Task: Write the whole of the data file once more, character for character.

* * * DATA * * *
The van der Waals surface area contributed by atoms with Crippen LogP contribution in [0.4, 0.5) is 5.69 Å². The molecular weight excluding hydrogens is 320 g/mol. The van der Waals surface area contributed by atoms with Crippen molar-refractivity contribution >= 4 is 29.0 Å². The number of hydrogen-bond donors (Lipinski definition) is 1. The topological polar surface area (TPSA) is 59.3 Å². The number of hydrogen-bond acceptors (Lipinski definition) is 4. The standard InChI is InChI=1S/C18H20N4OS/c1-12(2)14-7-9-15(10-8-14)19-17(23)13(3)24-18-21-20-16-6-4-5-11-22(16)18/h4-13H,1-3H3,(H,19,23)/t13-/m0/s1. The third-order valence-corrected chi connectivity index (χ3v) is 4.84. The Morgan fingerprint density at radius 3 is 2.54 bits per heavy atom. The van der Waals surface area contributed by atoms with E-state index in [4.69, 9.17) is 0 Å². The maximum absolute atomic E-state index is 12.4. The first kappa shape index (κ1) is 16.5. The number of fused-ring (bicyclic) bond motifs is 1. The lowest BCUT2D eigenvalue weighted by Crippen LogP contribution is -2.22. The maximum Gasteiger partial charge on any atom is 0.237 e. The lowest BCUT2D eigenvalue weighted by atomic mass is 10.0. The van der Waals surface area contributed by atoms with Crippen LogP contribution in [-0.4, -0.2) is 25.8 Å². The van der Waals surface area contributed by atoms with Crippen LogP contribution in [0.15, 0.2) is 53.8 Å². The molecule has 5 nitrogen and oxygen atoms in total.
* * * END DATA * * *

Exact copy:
The van der Waals surface area contributed by atoms with Crippen LogP contribution in [0.4, 0.5) is 5.69 Å². The molecular weight excluding hydrogens is 320 g/mol. The van der Waals surface area contributed by atoms with Crippen molar-refractivity contribution >= 4 is 29.0 Å². The number of hydrogen-bond donors (Lipinski definition) is 1. The topological polar surface area (TPSA) is 59.3 Å². The number of hydrogen-bond acceptors (Lipinski definition) is 4. The standard InChI is InChI=1S/C18H20N4OS/c1-12(2)14-7-9-15(10-8-14)19-17(23)13(3)24-18-21-20-16-6-4-5-11-22(16)18/h4-13H,1-3H3,(H,19,23)/t13-/m0/s1. The third-order valence-corrected chi connectivity index (χ3v) is 4.84. The Morgan fingerprint density at radius 3 is 2.54 bits per heavy atom. The van der Waals surface area contributed by atoms with E-state index in [4.69, 9.17) is 0 Å². The maximum absolute atomic E-state index is 12.4. The first kappa shape index (κ1) is 16.5. The number of fused-ring (bicyclic) bond motifs is 1. The lowest BCUT2D eigenvalue weighted by Crippen LogP contribution is -2.22. The maximum Gasteiger partial charge on any atom is 0.237 e. The lowest BCUT2D eigenvalue weighted by atomic mass is 10.0. The van der Waals surface area contributed by atoms with Crippen LogP contribution in [-0.4, -0.2) is 25.8 Å². The van der Waals surface area contributed by atoms with Crippen LogP contribution in [0.15, 0.2) is 53.8 Å². The molecule has 5 nitrogen and oxygen atoms in total.